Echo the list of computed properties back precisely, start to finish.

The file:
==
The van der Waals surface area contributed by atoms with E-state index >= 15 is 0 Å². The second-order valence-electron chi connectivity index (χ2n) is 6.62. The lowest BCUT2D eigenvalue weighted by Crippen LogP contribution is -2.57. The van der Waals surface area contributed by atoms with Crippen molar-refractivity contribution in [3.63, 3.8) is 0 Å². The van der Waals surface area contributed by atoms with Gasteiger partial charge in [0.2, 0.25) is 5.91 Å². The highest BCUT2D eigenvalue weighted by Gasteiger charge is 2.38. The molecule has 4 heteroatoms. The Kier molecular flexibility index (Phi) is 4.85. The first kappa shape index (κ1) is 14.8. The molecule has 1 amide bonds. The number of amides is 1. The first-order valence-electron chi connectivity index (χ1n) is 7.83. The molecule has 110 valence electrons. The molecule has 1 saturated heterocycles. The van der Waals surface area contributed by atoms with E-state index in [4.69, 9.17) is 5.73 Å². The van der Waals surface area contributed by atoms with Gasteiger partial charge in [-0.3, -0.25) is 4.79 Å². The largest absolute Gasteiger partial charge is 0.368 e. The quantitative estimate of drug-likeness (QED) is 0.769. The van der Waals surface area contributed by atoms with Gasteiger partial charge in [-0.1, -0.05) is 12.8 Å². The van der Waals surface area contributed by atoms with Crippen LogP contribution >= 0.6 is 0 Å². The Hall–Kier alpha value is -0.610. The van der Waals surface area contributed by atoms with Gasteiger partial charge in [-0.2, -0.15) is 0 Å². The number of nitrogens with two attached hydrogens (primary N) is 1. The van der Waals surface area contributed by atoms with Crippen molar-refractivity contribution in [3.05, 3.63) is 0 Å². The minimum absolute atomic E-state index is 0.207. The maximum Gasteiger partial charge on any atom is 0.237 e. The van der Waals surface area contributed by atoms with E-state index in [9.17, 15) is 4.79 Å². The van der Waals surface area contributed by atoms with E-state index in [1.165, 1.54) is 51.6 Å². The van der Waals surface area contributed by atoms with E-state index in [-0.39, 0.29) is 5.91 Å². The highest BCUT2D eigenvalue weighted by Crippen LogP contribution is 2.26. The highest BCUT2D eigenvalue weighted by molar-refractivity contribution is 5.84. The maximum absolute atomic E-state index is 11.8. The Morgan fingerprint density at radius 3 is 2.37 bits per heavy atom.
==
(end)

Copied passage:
The van der Waals surface area contributed by atoms with E-state index >= 15 is 0 Å². The second-order valence-electron chi connectivity index (χ2n) is 6.62. The lowest BCUT2D eigenvalue weighted by Crippen LogP contribution is -2.57. The van der Waals surface area contributed by atoms with Crippen molar-refractivity contribution in [3.63, 3.8) is 0 Å². The van der Waals surface area contributed by atoms with Gasteiger partial charge in [0.2, 0.25) is 5.91 Å². The highest BCUT2D eigenvalue weighted by Gasteiger charge is 2.38. The molecule has 4 heteroatoms. The Kier molecular flexibility index (Phi) is 4.85. The first kappa shape index (κ1) is 14.8. The molecule has 1 amide bonds. The number of amides is 1. The first-order valence-electron chi connectivity index (χ1n) is 7.83. The molecule has 110 valence electrons. The molecule has 1 saturated heterocycles. The van der Waals surface area contributed by atoms with E-state index in [4.69, 9.17) is 5.73 Å². The van der Waals surface area contributed by atoms with Gasteiger partial charge in [-0.3, -0.25) is 4.79 Å². The largest absolute Gasteiger partial charge is 0.368 e. The quantitative estimate of drug-likeness (QED) is 0.769. The van der Waals surface area contributed by atoms with Gasteiger partial charge in [-0.1, -0.05) is 12.8 Å². The van der Waals surface area contributed by atoms with Crippen LogP contribution >= 0.6 is 0 Å². The Hall–Kier alpha value is -0.610. The van der Waals surface area contributed by atoms with Gasteiger partial charge in [-0.2, -0.15) is 0 Å². The number of nitrogens with two attached hydrogens (primary N) is 1. The van der Waals surface area contributed by atoms with Crippen molar-refractivity contribution in [3.05, 3.63) is 0 Å². The minimum absolute atomic E-state index is 0.207. The maximum Gasteiger partial charge on any atom is 0.237 e. The van der Waals surface area contributed by atoms with E-state index in [9.17, 15) is 4.79 Å². The van der Waals surface area contributed by atoms with E-state index in [1.165, 1.54) is 51.6 Å². The van der Waals surface area contributed by atoms with E-state index in [-0.39, 0.29) is 5.91 Å². The highest BCUT2D eigenvalue weighted by Crippen LogP contribution is 2.26. The highest BCUT2D eigenvalue weighted by molar-refractivity contribution is 5.84. The maximum absolute atomic E-state index is 11.8. The Morgan fingerprint density at radius 3 is 2.37 bits per heavy atom.